Deregulation or Bust?
construction and development of a troubled facility that is far from being online. Similarly, a utility burdened with an above-market independent power producer supply contract may be able to reject the contract. The third power can provide a company with sufficient cash to maintain its business while negotiating a restructuring. Such new funds are only available because of the protections that Chapter 11 affords lenders.
The ultimate objective of Chapter 11 is to confirm a plan that establishes the structure of the reorganized company and how its obligations to creditors and equity security holders will be treated. The debtor has tremendous control in this all-important task. First, only the debtor may file a plan for at least the first 120 days. (Usually this period is extended by the court, often for years, although it can be shortened in rare cases.) Thus, management generally stays in control. Second, even though a plan is developed through negotiations with creditor and equity constituencies, and voted on by these parties, the debtor, as the plan proponent, establishes the "classes" of claims and equity interests (within reason). This is key because of the unique voting and binding provisions of Chapter 11.
Chapter 11 creditors and equity holders vote on a plan of reorganization by class. For a class of claims to accept a plan, more than one half in number of the holders in a such class must vote to accept the plan, and these holders must represent at least two-thirds of the amount of claims in such class. For equity classes, only two-thirds in amount is required (count only those holders who actually vote in making the calculations). If such percentages accept, the plan is binding on dissenters and abstainers (as long as certain basic tests are made). These voting and binding features are critical advantages for a restructuring company, when compared to a workout/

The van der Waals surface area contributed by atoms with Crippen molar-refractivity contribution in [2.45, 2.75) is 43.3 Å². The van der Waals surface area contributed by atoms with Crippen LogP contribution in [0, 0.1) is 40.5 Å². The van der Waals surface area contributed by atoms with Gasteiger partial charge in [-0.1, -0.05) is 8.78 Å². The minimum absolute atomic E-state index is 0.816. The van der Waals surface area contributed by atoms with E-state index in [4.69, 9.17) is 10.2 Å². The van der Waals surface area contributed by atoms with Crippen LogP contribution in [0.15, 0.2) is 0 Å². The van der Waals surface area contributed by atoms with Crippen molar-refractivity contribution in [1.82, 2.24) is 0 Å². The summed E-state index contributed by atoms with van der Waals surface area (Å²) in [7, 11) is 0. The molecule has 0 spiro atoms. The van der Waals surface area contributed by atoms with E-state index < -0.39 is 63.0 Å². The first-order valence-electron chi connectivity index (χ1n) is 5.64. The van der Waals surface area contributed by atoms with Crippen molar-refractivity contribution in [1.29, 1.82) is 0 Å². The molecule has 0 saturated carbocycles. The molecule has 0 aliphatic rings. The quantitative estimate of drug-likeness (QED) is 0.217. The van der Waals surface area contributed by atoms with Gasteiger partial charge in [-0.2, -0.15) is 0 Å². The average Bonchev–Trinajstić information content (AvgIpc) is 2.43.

exchange offer where virtually unanimous individual consent is required. Moreover, in Chapter 11, even if one or more classes reject the plan, it is possible to "cramdown" the plan on such classes if certain other tests are met.
Chapter 11 is not without its serious shortcomings, however:
1) It can be exorbitantly expensive (see Chart 1 for a list of the professional expenses associated with certain well-known Chapter 11 cases).
2) Mere filing can cause business deterioration as customers, suppliers, employees, and others become concerned about the company's long-term prospects.
3) The administrative burdens are enormous and may divert management's attention from the primary goals of running the business and reorganizing the company.
4) Cases can take inordinate amounts of time, often lasting for years.
5) Management might be replaced, or third parties might propose a plan not to management's liking.
Despite these pitfalls, Chapter 11 can provide a mechanism for reorganizing companies when other possibilities are not available.
Chapter 11 Plans
"Prepackaged" restructurings are a relatively recent innovation that combines the best elements of workout/exchange offers with the best elements of traditional Chapter 11 cases. In "Prepacks," the entire restructuring is negotiated, documented, and voted on by creditors and